A - Open Position and Movable Forms
Open position A and its movable form and variations.
Available for Premium Site Access Plans Only
Sorry, can't give it ALL away!
This content requires a Premium / Gold Access Plan or enrolled in the Study with Curt - On-line or Private Lesson Program.
To view additional content for this page you'll need to either Sign In or Register for or Upgrade to a Premium Site Access Plan.
Open Position Chord
* An open position, A major chord, can be played with any finger combination. All depends on the context of its use. Typically played with either fingers two and one, three and two, or four and three (rare).
Movable Form Chord
Note Regarding Chord Photos
Photos of chords cannot typically show efficient fingering as comprises need to be made to show only the fingers playing or fretting notes.
Fingers should remain over the fingerboard even when not playing notes — ready to go, which typically does not make for a good photo.
In the open position and movable forms of this chord there are two possible locations for the root or letter of the chord.
String four and string one both contain the root of the chord and can used for transposition purposes.
Movable Chord Forms
Movable chord forms are chords containing no open strings. These chords can be transposed to different keys by moving each note of the chord the same number of frets up and down the neck.
Movable form chords allow you to play in any key and transpose chords, progressions, and songs to any key. From basic movable form chords, more advanced chords can be created.
The functional range of a movable chord depends on the ukulele's size (soprano, concert, or tenor), the number of frets to the body (10, 12, 14, etc.) and whether you have a cut-away for access to higher frets. Not all chords can be transposed a complete octave (12 frets).
Movable form chords can be used along with open-position chords. As you learn more movable form chords, you'll have a variety of alternate voicings for any given chord.
Movable form chords can be transposed up and down the fingerboard using the root of the chord and a transposition chart, or through knowledge of the names of the notes on the fingerboard.
Transposing Movable Form Chords
These lessons use the root of a chord to transpose to different keys.
Determine what string the root is on or would be on if not present in the chord's voicing.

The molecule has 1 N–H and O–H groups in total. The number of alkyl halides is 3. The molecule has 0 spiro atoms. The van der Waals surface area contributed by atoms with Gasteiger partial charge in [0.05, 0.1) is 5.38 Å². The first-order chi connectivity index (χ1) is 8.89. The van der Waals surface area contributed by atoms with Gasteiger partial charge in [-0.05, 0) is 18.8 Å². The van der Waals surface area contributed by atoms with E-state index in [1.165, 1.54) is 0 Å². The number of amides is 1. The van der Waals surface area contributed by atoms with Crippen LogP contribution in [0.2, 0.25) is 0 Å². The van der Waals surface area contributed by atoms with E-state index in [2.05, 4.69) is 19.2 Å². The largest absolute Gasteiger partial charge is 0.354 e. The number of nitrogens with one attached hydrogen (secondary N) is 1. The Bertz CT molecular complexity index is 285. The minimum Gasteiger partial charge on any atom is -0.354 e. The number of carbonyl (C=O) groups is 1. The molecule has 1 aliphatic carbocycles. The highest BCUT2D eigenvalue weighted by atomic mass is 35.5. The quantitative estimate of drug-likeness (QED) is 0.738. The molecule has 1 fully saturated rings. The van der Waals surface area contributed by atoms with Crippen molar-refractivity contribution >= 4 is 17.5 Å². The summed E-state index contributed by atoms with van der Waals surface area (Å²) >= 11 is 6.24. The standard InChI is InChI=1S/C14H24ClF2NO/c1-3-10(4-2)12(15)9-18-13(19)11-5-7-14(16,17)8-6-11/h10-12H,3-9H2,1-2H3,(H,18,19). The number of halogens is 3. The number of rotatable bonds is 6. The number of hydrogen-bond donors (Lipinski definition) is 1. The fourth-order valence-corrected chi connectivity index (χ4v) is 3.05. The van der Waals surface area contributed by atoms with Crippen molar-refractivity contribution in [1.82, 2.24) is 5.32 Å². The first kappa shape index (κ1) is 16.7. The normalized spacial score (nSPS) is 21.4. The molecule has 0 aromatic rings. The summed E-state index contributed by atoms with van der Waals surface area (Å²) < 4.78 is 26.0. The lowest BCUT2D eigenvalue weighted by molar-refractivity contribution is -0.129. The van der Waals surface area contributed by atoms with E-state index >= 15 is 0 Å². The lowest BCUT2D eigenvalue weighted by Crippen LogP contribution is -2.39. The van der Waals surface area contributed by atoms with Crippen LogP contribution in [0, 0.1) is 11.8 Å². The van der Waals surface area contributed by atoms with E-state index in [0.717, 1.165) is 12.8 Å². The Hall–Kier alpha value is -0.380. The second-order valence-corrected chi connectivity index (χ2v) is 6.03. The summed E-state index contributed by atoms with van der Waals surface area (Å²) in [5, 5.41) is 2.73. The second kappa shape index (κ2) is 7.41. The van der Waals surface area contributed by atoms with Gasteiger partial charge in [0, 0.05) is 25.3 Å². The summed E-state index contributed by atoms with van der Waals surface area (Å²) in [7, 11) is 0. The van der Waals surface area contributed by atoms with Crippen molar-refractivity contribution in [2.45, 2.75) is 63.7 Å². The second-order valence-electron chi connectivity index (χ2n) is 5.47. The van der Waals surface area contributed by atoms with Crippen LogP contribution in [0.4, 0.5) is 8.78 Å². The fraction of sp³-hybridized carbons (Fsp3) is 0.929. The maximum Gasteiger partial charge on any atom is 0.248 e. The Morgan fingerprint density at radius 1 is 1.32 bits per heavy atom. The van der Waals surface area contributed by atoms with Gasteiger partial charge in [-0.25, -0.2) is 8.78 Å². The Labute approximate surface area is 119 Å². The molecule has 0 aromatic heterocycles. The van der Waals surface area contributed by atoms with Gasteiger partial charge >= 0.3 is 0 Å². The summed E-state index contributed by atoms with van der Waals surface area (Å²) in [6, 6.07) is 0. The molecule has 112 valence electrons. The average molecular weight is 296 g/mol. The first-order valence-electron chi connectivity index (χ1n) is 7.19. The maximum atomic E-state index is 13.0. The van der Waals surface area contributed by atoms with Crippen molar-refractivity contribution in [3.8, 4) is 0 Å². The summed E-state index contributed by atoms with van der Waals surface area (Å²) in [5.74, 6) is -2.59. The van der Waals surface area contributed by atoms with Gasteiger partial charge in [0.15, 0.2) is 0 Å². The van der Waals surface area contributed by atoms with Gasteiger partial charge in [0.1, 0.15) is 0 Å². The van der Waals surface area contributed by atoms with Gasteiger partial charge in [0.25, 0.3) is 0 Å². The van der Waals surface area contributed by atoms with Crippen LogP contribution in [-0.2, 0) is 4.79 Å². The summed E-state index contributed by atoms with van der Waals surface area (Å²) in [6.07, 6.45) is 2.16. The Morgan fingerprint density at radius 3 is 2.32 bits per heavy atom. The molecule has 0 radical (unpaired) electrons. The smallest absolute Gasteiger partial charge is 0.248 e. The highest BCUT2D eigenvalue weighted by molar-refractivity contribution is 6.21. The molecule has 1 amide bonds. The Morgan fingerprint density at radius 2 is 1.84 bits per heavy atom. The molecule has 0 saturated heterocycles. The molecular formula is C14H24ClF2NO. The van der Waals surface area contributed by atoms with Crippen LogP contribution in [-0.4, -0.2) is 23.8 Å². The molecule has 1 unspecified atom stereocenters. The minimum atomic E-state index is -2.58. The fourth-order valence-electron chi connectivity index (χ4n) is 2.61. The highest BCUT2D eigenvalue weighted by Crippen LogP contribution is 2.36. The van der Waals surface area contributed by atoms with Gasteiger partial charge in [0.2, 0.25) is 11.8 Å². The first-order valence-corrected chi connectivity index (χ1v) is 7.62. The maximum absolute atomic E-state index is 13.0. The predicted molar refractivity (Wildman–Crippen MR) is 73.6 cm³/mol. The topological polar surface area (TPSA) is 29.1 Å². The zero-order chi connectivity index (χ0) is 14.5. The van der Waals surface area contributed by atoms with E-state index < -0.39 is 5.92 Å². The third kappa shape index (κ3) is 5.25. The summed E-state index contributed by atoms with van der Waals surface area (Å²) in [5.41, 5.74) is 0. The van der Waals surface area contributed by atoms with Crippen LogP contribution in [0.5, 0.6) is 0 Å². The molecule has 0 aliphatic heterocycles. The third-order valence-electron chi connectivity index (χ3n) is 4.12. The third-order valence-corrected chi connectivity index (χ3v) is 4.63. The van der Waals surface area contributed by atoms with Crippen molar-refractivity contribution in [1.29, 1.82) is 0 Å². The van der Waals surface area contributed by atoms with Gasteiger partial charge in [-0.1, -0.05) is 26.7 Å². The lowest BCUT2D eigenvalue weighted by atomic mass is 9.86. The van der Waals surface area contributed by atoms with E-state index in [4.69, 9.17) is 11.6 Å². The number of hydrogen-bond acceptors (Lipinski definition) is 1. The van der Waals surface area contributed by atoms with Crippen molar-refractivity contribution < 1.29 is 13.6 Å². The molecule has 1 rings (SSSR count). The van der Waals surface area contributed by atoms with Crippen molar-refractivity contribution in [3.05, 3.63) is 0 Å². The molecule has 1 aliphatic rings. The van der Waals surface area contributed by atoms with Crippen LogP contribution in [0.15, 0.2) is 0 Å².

Chord Transposition Chart
This transposition chart can be used for any chord where the root, or letter name of the chord is on the A string .
The root is on string 1, the A string.
Use the Root or implied root of the chord to transpose to different keys.
A larger sized transposition chart is available in the Ukulele Chords book. This is the book these expanded chord lessons are based on.
Chord Tones - A C# E
The chord tones, the notes of an A major chord are the 1st, 3rd and 5th scale degrees of the A Major Scale ( A B C# D E F# G# A' ) : A C# E
- 1 - the Root or letter name of A is A
- 3 - the third of A is C#
- 5 - the fifth of A is E
Chord fingering is dependent on several factors. The chord you're currently on, the previous chord, the next chord, your hand, and fingers. All chord fingerings shown are recommended fingerings and not mandatory. Most chords have alternate fingerings dependent on the context. The same chord might even be fingered one way in one part of a song or progression and an alternate fingering in another part.
sus or suspended Chords
A sus chord implies the suspension of the third of a major, minor or seventh chord. The most common and historical use of this suspension involves raising the third of a major or seventh chord to the fourth for a sus4, or 7sus4. In some contemporary music, the suspension can also be accomplished by lowering the third of a major or minor chord to a second for a
The term is borrowed from the contrapuntal technique of suspension, where a note from a previous chord is carried over to the next chord, and then resolved down to the third or tonic, suspending a note from the previous chord. However, in modern usage, the term concerns only the notes played at a given time; in a suspended chord, the added tone does not necessarily resolve and is not necessarily "prepared" (i.e., held over) from the prior chord.